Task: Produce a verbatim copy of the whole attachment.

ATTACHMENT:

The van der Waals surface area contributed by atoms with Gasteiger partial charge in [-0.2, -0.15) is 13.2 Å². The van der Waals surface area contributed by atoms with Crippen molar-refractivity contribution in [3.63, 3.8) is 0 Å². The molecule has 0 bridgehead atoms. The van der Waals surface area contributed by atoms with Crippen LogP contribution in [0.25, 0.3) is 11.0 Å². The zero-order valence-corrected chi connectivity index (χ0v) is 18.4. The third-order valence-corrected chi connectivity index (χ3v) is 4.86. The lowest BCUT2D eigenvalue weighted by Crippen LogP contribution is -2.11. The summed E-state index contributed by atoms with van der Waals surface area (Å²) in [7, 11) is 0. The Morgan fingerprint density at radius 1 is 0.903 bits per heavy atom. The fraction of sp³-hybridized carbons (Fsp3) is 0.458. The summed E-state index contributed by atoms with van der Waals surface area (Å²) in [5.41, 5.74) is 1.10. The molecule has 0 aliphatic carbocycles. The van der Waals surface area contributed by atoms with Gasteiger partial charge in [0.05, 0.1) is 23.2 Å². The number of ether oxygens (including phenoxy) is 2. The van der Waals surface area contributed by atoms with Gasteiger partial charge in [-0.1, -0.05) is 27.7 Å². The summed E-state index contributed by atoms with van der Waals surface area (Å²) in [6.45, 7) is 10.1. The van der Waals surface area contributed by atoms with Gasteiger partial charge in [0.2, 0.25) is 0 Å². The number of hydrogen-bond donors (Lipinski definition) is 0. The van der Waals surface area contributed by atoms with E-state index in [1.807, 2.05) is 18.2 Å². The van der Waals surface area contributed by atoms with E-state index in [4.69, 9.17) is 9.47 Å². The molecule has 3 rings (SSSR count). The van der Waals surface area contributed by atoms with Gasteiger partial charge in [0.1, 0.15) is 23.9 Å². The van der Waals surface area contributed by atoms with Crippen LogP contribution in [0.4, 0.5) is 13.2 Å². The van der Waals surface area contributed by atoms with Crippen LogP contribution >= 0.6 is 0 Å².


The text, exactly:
The van der Waals surface area contributed by atoms with Gasteiger partial charge in [-0.2, -0.15) is 13.2 Å². The van der Waals surface area contributed by atoms with Crippen molar-refractivity contribution in [3.63, 3.8) is 0 Å². The molecule has 0 bridgehead atoms. The van der Waals surface area contributed by atoms with Crippen LogP contribution in [0.25, 0.3) is 11.0 Å². The zero-order valence-corrected chi connectivity index (χ0v) is 18.4. The third-order valence-corrected chi connectivity index (χ3v) is 4.86. The lowest BCUT2D eigenvalue weighted by Crippen LogP contribution is -2.11. The summed E-state index contributed by atoms with van der Waals surface area (Å²) in [7, 11) is 0. The Morgan fingerprint density at radius 1 is 0.903 bits per heavy atom. The fraction of sp³-hybridized carbons (Fsp3) is 0.458. The summed E-state index contributed by atoms with van der Waals surface area (Å²) in [5.41, 5.74) is 1.10. The molecule has 0 aliphatic carbocycles. The van der Waals surface area contributed by atoms with Gasteiger partial charge in [0.05, 0.1) is 23.2 Å². The number of ether oxygens (including phenoxy) is 2. The van der Waals surface area contributed by atoms with Gasteiger partial charge in [-0.1, -0.05) is 27.7 Å². The summed E-state index contributed by atoms with van der Waals surface area (Å²) in [6.45, 7) is 10.1. The van der Waals surface area contributed by atoms with Gasteiger partial charge in [0.2, 0.25) is 0 Å². The number of hydrogen-bond donors (Lipinski definition) is 0. The van der Waals surface area contributed by atoms with E-state index in [1.807, 2.05) is 18.2 Å². The van der Waals surface area contributed by atoms with E-state index in [4.69, 9.17) is 9.47 Å². The molecule has 3 rings (SSSR count). The van der Waals surface area contributed by atoms with Gasteiger partial charge in [0.1, 0.15) is 23.9 Å². The van der Waals surface area contributed by atoms with Crippen LogP contribution in [0.4, 0.5) is 13.2 Å². The van der Waals surface area contributed by atoms with Crippen LogP contribution >= 0.6 is 0 Å².